Much of the food Americans buy at the store has a secret military history.
People in the United States eat more processed foods than those in other countries. Now, an American writer says many foods like energy bars and frozen dinners can be linked to a U.S. military laboratory somewhere.
Anastacia Marx de Salcedo writes about food. She wrote the book “Combat-Ready Kitchen.”
She says the U.S. military’s interest in food science expanded during World War II. At that time, the military went from feeding 400,000 soldiers to sending meals to 11.6 million troops worldwide. However, these foods would turn bad, and ruin over time. That led to a major effort to learn how to protect, store and carry food into battle.
The military enlisted big food industry businesses to help produce foods for soldiers. As a result, this U.S. military-led effort led to the invention of products like energy bars, restructured meat and extended-life bread. The relationship between these food companies and the military did not end when the war did.
“The government never wanted to have to go through the experience of ramping up for a World War III, should it come along,” says Ms. Marx de Salcedo. “And so the system where the military, universities and industry worked together to solve some of the big issues in food science has stayed intact. And from that system, all sorts of processing techniques have come into the marketplace.”
These foods ended up becoming part of the American diet. And this was no accident.
“They (U.S. military) have a mandate to get the science used in creating combat rations into consumer foods items,” she says. “At a moment’s notice, the food industry needs to be able to convert its production lines over to producing combat rations.”
This effort led to the development of many of the foods Americans find in grocery stores. For example, the military developed whole cheese powder, like the kind often found in boxes of macaroni and cheese. To create the powder, manufacturers removed water from the cheese in an effort to reduce the weight and size of food sent to soldiers overseas.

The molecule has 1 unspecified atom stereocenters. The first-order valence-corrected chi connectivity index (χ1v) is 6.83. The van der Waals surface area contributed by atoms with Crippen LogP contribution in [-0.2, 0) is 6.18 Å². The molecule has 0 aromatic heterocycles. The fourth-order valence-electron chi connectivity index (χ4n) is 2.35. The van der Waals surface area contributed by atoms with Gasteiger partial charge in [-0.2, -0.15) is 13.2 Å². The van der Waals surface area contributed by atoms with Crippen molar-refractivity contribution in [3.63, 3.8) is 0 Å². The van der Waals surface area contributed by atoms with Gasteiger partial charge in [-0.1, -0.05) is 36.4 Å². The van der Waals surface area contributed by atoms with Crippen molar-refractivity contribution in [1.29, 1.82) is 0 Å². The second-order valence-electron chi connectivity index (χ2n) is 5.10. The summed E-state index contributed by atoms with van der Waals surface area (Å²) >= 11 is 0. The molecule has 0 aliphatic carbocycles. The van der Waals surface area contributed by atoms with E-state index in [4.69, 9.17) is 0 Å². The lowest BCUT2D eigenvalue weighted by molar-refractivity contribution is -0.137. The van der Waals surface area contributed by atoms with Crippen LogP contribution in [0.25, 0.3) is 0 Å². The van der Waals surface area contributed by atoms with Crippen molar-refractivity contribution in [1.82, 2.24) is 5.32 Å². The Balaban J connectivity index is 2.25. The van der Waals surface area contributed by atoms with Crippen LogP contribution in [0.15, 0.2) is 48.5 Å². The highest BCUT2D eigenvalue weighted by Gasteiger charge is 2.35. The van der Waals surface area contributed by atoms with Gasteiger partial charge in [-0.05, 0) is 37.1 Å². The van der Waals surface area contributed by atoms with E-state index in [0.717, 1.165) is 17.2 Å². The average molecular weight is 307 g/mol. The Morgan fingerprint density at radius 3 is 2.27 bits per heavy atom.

The military also wanted a way to remove water from potatoes. The resulting technology made Pringle’s potato chips possible.
In the 1960s, a technology called “modified atmosphere packaging” was developed to send farm produce to American soldiers in Vietnam. Today food suppliers use this technology to lengthen the life of fruits and vegetables. High-pressure processing appeared in the late 1990s. Today it is used to keep ready-to-eat meals fresh.
The next food product Anastacia Marx de Salcedo expects to see from the military is “nonperishable” pizza. This special kind of pizza would not have to be kept cool before it is heated.
The food writer believes the popularity of processed foods has both good and bad effects.
“We consumers have benefited by having food that is convenient and safe to eat. And it certainly has helped us in managing our modern lifestyles,” she said. “On the downside, because the military focuses foremost on the values that go into making a ration, which are long shelf life, durability, affordability and sort-of-broad palatability, those are the values expressed in the food items you find on our supermarket shelves.”
In other words, U.S. military-driven processed foods might last a long time and taste good. But they are not necessarily good for you.
I’m Anne Ball.
VOA’s Dora Mekouar reported this story. George Grow adapted it for Learning English. Kathleen Struck was the editor.
Words in This Story
ramping up – v. increase or cause to increase in amount
technique(s) – n. a method or process
mandate – n. an official order to do something
combat – n. fighting or battle
consumer – n. a person who purchases good and services for personal use
item(s) – n. an object or thing
moment – n. the present time or period of time
convert – v. to change or amend
powder – n. a dry substance made of particles
benefit(ed) – v. to help someone or something
convenient – adj. permitting you to do something easily or without trouble
lifestyles – n. a way of living
downside – n. a part of something you do not like
foremost – adj. most important
ration – n. food or supplies
shelf life – n. the length of time that food may be stored before it goes bad
durability – adj. staying in good condition for a long time
affordability – adj. being able to pay for something
palatability – adj. having a pleasant or acceptable taste
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